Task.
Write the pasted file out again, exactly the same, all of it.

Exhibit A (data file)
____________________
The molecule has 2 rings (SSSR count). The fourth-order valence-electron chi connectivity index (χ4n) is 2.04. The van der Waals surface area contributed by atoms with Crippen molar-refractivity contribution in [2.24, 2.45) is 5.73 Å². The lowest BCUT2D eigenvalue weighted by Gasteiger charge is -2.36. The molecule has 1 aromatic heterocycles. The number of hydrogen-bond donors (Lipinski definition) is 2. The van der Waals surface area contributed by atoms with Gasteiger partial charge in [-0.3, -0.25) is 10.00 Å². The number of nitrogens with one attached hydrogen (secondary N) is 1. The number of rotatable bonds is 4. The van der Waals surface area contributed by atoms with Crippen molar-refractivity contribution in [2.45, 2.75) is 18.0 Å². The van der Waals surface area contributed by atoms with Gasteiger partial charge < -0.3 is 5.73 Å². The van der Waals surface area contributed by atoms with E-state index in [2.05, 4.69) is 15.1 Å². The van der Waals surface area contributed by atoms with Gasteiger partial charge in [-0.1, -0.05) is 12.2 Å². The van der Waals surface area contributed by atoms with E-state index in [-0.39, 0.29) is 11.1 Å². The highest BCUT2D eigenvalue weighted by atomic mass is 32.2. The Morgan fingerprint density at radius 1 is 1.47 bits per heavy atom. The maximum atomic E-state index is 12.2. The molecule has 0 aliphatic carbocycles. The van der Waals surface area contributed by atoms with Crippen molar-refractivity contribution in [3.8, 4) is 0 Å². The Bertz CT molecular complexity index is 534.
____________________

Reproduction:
The molecule has 2 rings (SSSR count). The fourth-order valence-electron chi connectivity index (χ4n) is 2.04. The van der Waals surface area contributed by atoms with Crippen molar-refractivity contribution in [2.24, 2.45) is 5.73 Å². The lowest BCUT2D eigenvalue weighted by Gasteiger charge is -2.36. The molecule has 1 aromatic heterocycles. The number of hydrogen-bond donors (Lipinski definition) is 2. The van der Waals surface area contributed by atoms with Gasteiger partial charge in [-0.3, -0.25) is 10.00 Å². The number of nitrogens with one attached hydrogen (secondary N) is 1. The number of rotatable bonds is 4. The van der Waals surface area contributed by atoms with Crippen molar-refractivity contribution in [2.45, 2.75) is 18.0 Å². The van der Waals surface area contributed by atoms with Gasteiger partial charge < -0.3 is 5.73 Å². The van der Waals surface area contributed by atoms with E-state index in [2.05, 4.69) is 15.1 Å². The van der Waals surface area contributed by atoms with Gasteiger partial charge in [-0.1, -0.05) is 12.2 Å². The van der Waals surface area contributed by atoms with E-state index in [-0.39, 0.29) is 11.1 Å². The highest BCUT2D eigenvalue weighted by atomic mass is 32.2. The Morgan fingerprint density at radius 1 is 1.47 bits per heavy atom. The maximum atomic E-state index is 12.2. The molecule has 0 aliphatic carbocycles. The van der Waals surface area contributed by atoms with Crippen molar-refractivity contribution in [3.8, 4) is 0 Å². The Bertz CT molecular complexity index is 534.